Calibration of the highway safety manual and development of new safety performance functions for rural multilane highways in Kansas : final report.
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Calibration of the highway safety manual and development of new safety performance functions for rural multilane highways in Kansas : final report.

  • Published Date:

    2016-10-01

  • Language:
    English
Filetype[PDF-2.15 MB]


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  • Edition:
    Final report
  • Abstract:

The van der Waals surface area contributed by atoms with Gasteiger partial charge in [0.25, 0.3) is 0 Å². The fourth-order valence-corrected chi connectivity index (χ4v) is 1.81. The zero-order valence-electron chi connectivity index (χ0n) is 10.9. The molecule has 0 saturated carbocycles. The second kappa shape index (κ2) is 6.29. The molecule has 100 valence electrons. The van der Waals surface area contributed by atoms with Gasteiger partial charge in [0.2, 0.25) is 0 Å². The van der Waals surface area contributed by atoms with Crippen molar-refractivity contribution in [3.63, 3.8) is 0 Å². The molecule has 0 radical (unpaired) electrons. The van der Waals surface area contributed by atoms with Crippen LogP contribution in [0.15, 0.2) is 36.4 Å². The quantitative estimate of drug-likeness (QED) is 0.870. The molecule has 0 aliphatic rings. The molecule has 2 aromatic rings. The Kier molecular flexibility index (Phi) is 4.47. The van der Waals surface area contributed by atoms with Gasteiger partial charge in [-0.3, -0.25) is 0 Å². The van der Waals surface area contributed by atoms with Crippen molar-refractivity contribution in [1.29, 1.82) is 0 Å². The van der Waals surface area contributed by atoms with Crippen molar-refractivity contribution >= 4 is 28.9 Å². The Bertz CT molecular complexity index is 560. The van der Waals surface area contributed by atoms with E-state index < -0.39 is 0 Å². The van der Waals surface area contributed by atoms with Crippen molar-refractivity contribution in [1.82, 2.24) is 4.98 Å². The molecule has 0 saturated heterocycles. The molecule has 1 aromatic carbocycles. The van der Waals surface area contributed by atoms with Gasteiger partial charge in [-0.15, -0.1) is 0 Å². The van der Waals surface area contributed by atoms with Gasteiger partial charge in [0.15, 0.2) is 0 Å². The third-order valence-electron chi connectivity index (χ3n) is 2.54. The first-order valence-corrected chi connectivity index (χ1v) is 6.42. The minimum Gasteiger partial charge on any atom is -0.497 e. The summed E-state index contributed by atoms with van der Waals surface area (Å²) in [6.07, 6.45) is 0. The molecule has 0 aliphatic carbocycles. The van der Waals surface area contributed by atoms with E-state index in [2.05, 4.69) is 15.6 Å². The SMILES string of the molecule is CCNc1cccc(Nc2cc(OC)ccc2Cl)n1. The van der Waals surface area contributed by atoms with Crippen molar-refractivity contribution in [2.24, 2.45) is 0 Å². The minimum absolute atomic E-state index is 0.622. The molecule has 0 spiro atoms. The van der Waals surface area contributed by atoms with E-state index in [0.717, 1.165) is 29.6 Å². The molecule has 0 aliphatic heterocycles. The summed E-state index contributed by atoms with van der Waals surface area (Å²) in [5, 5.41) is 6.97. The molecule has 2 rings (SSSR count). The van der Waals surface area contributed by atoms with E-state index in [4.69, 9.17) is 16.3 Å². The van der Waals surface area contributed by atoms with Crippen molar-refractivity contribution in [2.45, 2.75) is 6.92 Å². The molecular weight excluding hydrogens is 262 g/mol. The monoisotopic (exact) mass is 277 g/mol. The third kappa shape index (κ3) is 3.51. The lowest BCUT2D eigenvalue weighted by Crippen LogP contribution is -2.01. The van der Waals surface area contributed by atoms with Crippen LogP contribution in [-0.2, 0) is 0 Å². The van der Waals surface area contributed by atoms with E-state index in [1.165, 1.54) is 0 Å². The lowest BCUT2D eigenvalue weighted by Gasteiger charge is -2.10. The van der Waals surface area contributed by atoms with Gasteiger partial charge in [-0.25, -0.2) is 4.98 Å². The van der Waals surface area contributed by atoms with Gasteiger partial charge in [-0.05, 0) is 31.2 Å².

Rural roads account for 90.3% of the 140,476 total centerline miles of roadways in Kansas. In recent years, rural fatal crashes have accounted for about 66% of all fatal crashes. The Highway Safety Manual (HSM) provides models and methodologies for analyzing the safety of various types of highways. Predictive methods in the HSM were developed based on national trends and data from sample states throughout the United States. However, these methodologies are of limited use if they are not calibrated for individual jurisdictions or local conditions. The objective of this study was to analyze the HSM calibration procedures for rural multilane segments and intersections in Kansas. The HSM categorizes rural multilane segments as four-lane divided (4D) and four-lane undivided (4U) segments, and rural multilane intersections as three-legged intersections with minor-road stop control (3ST), fourlegged intersections with minor-road stop control (4ST), and four-legged signalized intersections (4SG). The number of predicted crashes at each segment was obtained according to the HSM calibration process. Results from calibration of rural segments indicated that the HSM overpredicts fatal and injury crashes by 50% and 65% and underpredicts total crashes by 48% and 64% on rural 4D and 4U segments, respectively. The HSM-given safety performance function (SPF) regression coefficients were then modified to capture variation in crash prediction. The adjusted models for 4D and 4U multilane segments indicated significant improvement in crash prediction for rural Kansas. Furthermore, Kansas-specific safety performance functions were developed following the HSM recommendations. In order to develop Kansas-specific SPFs, Negative Binomial regression was applied to obtain the most suitable model. Several additional variables were considered and tested in the new SPFs, followed by model validation on various sets of locations. The Kansas-specific SPFs are capable of more accurately predicting total as well as fatal and injury crashes on multilane segments compared to the HSM and the modified HSM models. In addition to multilane segments, rural intersections on multilane highways were also calibrated according to the HSM methodology. Using crash modification factors for corresponding variables, SPFs were adjusted to obtain final predicted crash frequency at intersections. Obtained calibration factors indicated that the HSM is capable of predicting crashes at intersections on rural multilane sections at satisfactory levels. Findings of this study can be used for improving safety of rural multilane highways in the state of Kansas.
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